Smith is just the third player this century to amass 20 or more interceptions in a career, joining Jim Leonhard of Wisconsin (21, 2001-04) and Mitch Meeuwsen of Oregon State (20, 2001-04), and only the second in Atlantic Coast Conference annals to reach that lofty mark (Dre' Bly of North Carolina had 20, 1996-98). Only nine other players in the history of college football (all levels) have produced more interceptions in a career than Smith.

That's enough to make a grown defensive coordinator cry. It's also enough to make a grown offensive coordinator throw up on his play chart.

We could stop there and be in awe of this kid. But there's more...

What makes Smith even more valuable at his position is his ability to make big plays in the backfield. Few cornerbacks, much less ones that stand just 5-feet-9 can boast having nine sacks, 23.5 tackles behind the line of scrimmage and eight forced fumbles on those hits during a career. He also adds to his resume as a capable kickoff returner, averaging 20.7 yards for his career, along with using his superb leaping ability and timing to block five kicks during his time at Wake Forest.

I agree with several other MHR staffers. This kid is the steal of the draft, even if he isn't a "position of need". But there's more.

Read this link at The kid also block punts, is a monster in the return game, and is a sack machine from the CB position.

Do you understand why I laugh when people say, "But he's too short"? Positional need? No. Not on a team with Bailey, Dawkins, Hill, and Goodman. But consider two points -

  1. We can now add an elite, dangerous nickelback to the field. Now, all five DBs on the field in a nickle are monsters.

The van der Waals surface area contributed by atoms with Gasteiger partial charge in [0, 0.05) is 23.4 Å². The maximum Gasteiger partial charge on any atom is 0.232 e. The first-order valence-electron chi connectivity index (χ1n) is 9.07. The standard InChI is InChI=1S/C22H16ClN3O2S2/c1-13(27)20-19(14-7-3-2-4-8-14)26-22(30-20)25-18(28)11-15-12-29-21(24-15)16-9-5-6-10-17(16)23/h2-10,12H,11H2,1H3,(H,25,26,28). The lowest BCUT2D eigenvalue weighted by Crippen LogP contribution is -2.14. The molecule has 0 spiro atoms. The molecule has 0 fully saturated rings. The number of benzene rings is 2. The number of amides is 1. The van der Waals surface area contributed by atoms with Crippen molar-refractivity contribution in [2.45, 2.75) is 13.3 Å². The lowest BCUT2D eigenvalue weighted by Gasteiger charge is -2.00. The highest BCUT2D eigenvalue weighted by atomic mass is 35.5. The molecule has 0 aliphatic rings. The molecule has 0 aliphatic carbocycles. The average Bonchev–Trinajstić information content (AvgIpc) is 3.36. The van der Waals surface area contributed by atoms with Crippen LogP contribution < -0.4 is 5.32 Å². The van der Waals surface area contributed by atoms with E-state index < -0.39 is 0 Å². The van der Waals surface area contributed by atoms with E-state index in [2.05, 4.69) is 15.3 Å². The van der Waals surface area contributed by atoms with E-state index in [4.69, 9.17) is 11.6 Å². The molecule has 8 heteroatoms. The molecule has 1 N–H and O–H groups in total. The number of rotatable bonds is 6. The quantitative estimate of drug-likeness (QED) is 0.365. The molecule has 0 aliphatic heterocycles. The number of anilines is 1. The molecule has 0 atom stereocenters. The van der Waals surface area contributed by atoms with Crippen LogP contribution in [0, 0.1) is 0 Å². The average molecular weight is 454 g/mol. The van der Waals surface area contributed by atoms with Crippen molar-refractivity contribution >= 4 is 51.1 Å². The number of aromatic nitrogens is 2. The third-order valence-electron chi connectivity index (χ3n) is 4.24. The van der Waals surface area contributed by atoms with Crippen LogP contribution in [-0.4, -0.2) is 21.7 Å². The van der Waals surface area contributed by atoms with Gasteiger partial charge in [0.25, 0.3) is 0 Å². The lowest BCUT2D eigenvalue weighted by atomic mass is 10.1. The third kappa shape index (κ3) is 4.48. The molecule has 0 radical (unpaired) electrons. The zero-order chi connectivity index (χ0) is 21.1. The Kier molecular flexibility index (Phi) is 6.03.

2. Those four DBs I mentioned? All of them are over 30, and contracts are coming up.

And one more point. MHR has a soft spot for Darrent Williams, who was gunned down and taken from us and his family. Darrent Williams gave his time and money to children without hope. Darrent Williams was going to be the next Champ Bailey. Darrent Williams had the wit of Shannon Sharpe, the hairstyle of "Pink" (a mohawk), the skills of a young Bailey, and the heart of a gentle lion. Darrent Williams was a man.

So listen closely, because I'm only going to say this once:

Darrent Williams was short. At 5'8" he was an inch shorter than Alphonso Smith. If anyone wants to talk about height when a player clearly performs at an elite level, you'll get little mercy in the arena of debate with MHR members. From me? You'll get a can of whooped tail that you'll never recover from. Don't even step on the field.

Denver's Picks - The Prestige



Darcel McBath - Your New Safety

This proved it. Denver threw "need" out the window and took players with high impact. Dawkins is 36, though still playing at a Hall of Fame-level. All of our DBs (as mentioned earlier) are in their 30s.

But many fans see that safety is not a "need", and will not understand the pick. We already have our starters at safety, right? I agree. We need a NT, right? Yep. I've even written that all needs beyond NT are a distant second. I understand.

But a pick on a NT with a low probability of success is a wasted pick. This isn't MADDEN, where you can increase a player's stat from nothing to legendary overnight (so I'm told. I confined my coaching to real players). Denver proved what I was understanding after the third pick.